The justification for these onerous rules was corruption. The Right had seized on the story of a union-owned insurer, Ullico, that got caught in a stock-trading scandal that netted a few of its executives $6 million. Conservatives compared the scandal to the $60 billion that Enron stole through market manipulation, but as Nathan Newman told journalist David Sirota, “Out of the hundreds of billions of dollars invested by various union officials in different funds all over the country,” the best that conservatives could come up with were a couple of small but much-hyped scandals. “If anything,” he added, “the fact that [a few officials at] Ullico couldn’t even get away with stealing these relatively petty amounts speaks pretty well to union corporate accountability controls, controls obviously far better than the corporations plunged into bankruptcy because of money gone and unrecoverable.”
Rick Berman and his ilk set the public stage for the Corporate Right’s war on organized labor, but comprehensive, company-by-company union busting is what ultimately keeps many U.S. workplaces union-free, despite the fact that a majority of working people want to join up.
Having lobbied hard for sweeping changes in U.S. labor law-- and the enforcement of those laws-- corporate America has raised union busting to a high art form in the United States. Companies no longer need thugs and gun-toting Pinkertons to keep workers from exercising their legal right to organize; now they have high-priced, Armani-wearing lawyers to do the job.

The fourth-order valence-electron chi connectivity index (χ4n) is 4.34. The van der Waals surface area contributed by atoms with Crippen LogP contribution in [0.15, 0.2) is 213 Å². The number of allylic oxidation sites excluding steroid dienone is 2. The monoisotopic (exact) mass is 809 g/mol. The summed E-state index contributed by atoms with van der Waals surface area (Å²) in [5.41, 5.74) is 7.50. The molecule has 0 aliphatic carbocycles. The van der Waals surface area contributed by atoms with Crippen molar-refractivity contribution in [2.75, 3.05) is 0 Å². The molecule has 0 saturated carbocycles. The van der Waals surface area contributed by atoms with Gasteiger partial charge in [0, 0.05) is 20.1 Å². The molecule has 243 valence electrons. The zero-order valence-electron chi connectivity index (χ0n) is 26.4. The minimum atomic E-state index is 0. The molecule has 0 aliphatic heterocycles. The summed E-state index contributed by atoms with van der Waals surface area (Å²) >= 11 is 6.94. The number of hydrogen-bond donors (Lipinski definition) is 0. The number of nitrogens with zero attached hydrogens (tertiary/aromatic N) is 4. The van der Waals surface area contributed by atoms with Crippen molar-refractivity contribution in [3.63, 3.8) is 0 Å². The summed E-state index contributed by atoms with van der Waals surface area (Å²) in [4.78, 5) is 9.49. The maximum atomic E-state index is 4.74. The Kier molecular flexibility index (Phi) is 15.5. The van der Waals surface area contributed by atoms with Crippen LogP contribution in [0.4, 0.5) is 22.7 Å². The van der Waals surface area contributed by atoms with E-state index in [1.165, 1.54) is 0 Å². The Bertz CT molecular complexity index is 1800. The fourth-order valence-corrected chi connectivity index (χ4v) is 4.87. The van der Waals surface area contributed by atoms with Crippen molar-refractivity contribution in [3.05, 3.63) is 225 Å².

According to American Rights at Work, the majority of companies that face a union vote hire a “union avoidance firm” to fight for a “no” vote, but most workers don’t know it, because modern union busters prefer to operate under the radar.
Unionbusters often provide material and instructions behind the scenes while the employer’s management and middle-management/supervisory staff carry out the actual communications with workers. In this way, the unionbuster does not deal directly with employees and, as a result, may avoid having to disclose financial reports about such activity to the U.S. Department of Labor. The unionbuster’s name or firm is not used or referenced in the anti-union materials distributed to employees, further masking the unionbuster’s involvement in orchestrating the anti-organizing campaign. More importantly, the anti-union company is rarely called on to divulge that it hired a unionbuster or reveal the specifics of such expenditures. Therefore, without a paper trail, unionbusters are hard to detect, underreported, and not in the public eye.According to journalist Art Levine, union busting has “become a multibillion-dollar industry encompassing more than 2,500 lawyers and consultants offering their services.” Levine went undercover to attend a seminar conducted by one of the leaders in the field, the Jackson Lewis law firm, where two attorneys warned prospective clients that organized labor would “attempt to destroy you, no matter how good you are.” Levine recalled some of the questions the attendees posed to the union busters: